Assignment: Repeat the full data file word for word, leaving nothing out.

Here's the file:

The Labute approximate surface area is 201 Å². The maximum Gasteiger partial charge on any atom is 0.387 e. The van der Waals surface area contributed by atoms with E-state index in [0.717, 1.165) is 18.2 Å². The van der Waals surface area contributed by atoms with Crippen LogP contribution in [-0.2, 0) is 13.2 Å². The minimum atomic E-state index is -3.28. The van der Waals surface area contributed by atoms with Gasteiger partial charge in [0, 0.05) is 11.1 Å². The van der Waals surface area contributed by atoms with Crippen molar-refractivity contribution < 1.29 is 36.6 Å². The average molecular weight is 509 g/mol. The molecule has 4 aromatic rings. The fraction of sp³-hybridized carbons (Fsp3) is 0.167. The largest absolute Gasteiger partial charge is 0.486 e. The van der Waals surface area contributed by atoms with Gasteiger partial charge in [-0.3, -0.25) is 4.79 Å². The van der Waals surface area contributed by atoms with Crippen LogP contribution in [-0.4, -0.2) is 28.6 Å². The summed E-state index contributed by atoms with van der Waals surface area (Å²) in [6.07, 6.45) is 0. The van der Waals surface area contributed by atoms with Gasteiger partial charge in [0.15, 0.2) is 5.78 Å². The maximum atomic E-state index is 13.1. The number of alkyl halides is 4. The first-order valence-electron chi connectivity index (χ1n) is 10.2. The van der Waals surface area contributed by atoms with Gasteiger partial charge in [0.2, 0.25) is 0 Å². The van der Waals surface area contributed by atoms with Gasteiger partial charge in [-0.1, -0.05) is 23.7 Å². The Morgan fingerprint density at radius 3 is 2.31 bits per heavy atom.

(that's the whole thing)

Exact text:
The Labute approximate surface area is 201 Å². The maximum Gasteiger partial charge on any atom is 0.387 e. The van der Waals surface area contributed by atoms with E-state index in [0.717, 1.165) is 18.2 Å². The van der Waals surface area contributed by atoms with Crippen LogP contribution in [-0.2, 0) is 13.2 Å². The minimum atomic E-state index is -3.28. The van der Waals surface area contributed by atoms with Gasteiger partial charge in [0, 0.05) is 11.1 Å². The van der Waals surface area contributed by atoms with Crippen molar-refractivity contribution < 1.29 is 36.6 Å². The average molecular weight is 509 g/mol. The molecule has 4 aromatic rings. The fraction of sp³-hybridized carbons (Fsp3) is 0.167. The largest absolute Gasteiger partial charge is 0.486 e. The van der Waals surface area contributed by atoms with Gasteiger partial charge in [-0.3, -0.25) is 4.79 Å². The van der Waals surface area contributed by atoms with Crippen LogP contribution in [-0.4, -0.2) is 28.6 Å². The summed E-state index contributed by atoms with van der Waals surface area (Å²) in [6.07, 6.45) is 0. The van der Waals surface area contributed by atoms with Gasteiger partial charge in [0.15, 0.2) is 5.78 Å². The maximum atomic E-state index is 13.1. The number of alkyl halides is 4. The first-order valence-electron chi connectivity index (χ1n) is 10.2. The van der Waals surface area contributed by atoms with Gasteiger partial charge in [0.2, 0.25) is 0 Å². The van der Waals surface area contributed by atoms with Gasteiger partial charge in [-0.1, -0.05) is 23.7 Å². The Morgan fingerprint density at radius 3 is 2.31 bits per heavy atom.